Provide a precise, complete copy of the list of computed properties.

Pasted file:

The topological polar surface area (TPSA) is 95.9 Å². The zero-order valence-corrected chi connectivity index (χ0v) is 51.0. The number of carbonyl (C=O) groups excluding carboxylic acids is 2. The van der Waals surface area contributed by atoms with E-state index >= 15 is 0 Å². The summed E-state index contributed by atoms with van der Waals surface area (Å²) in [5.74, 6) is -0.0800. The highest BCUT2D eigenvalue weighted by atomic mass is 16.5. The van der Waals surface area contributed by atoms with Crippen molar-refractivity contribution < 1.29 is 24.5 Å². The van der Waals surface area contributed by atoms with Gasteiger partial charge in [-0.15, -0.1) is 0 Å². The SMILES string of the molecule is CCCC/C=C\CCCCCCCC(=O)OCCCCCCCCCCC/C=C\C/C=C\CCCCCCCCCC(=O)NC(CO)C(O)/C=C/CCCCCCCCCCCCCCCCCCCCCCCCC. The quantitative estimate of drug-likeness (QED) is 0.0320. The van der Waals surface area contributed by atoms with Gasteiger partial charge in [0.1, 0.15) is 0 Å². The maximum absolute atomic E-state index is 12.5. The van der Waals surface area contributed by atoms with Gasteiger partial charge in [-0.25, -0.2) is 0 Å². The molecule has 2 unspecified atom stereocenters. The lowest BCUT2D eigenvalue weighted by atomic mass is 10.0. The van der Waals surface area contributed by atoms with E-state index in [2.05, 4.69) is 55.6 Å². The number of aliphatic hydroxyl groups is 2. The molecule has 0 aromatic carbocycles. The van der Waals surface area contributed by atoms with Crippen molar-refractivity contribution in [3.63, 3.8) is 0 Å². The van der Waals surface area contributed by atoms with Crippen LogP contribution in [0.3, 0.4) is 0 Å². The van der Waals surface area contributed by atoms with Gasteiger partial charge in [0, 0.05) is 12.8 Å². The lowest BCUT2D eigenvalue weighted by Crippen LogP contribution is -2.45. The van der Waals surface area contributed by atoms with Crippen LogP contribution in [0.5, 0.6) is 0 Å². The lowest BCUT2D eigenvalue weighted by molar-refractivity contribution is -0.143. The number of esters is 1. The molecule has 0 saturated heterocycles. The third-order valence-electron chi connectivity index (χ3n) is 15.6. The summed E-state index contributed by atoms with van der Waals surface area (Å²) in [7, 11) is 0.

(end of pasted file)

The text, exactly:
The topological polar surface area (TPSA) is 95.9 Å². The zero-order valence-corrected chi connectivity index (χ0v) is 51.0. The number of carbonyl (C=O) groups excluding carboxylic acids is 2. The van der Waals surface area contributed by atoms with E-state index >= 15 is 0 Å². The summed E-state index contributed by atoms with van der Waals surface area (Å²) in [5.74, 6) is -0.0800. The highest BCUT2D eigenvalue weighted by atomic mass is 16.5. The van der Waals surface area contributed by atoms with Crippen molar-refractivity contribution < 1.29 is 24.5 Å². The van der Waals surface area contributed by atoms with Gasteiger partial charge in [-0.15, -0.1) is 0 Å². The SMILES string of the molecule is CCCC/C=C\CCCCCCCC(=O)OCCCCCCCCCCC/C=C\C/C=C\CCCCCCCCCC(=O)NC(CO)C(O)/C=C/CCCCCCCCCCCCCCCCCCCCCCCCC. The quantitative estimate of drug-likeness (QED) is 0.0320. The van der Waals surface area contributed by atoms with Gasteiger partial charge in [0.1, 0.15) is 0 Å². The maximum absolute atomic E-state index is 12.5. The van der Waals surface area contributed by atoms with Gasteiger partial charge in [-0.25, -0.2) is 0 Å². The molecule has 2 unspecified atom stereocenters. The lowest BCUT2D eigenvalue weighted by atomic mass is 10.0. The van der Waals surface area contributed by atoms with E-state index in [2.05, 4.69) is 55.6 Å². The number of aliphatic hydroxyl groups is 2. The molecule has 0 aromatic carbocycles. The van der Waals surface area contributed by atoms with Crippen molar-refractivity contribution in [3.63, 3.8) is 0 Å². The van der Waals surface area contributed by atoms with Crippen LogP contribution in [0.3, 0.4) is 0 Å². The van der Waals surface area contributed by atoms with Gasteiger partial charge in [0, 0.05) is 12.8 Å². The lowest BCUT2D eigenvalue weighted by Crippen LogP contribution is -2.45. The van der Waals surface area contributed by atoms with Crippen LogP contribution in [0.5, 0.6) is 0 Å². The lowest BCUT2D eigenvalue weighted by molar-refractivity contribution is -0.143. The number of esters is 1. The molecule has 0 saturated heterocycles. The third-order valence-electron chi connectivity index (χ3n) is 15.6. The summed E-state index contributed by atoms with van der Waals surface area (Å²) in [7, 11) is 0.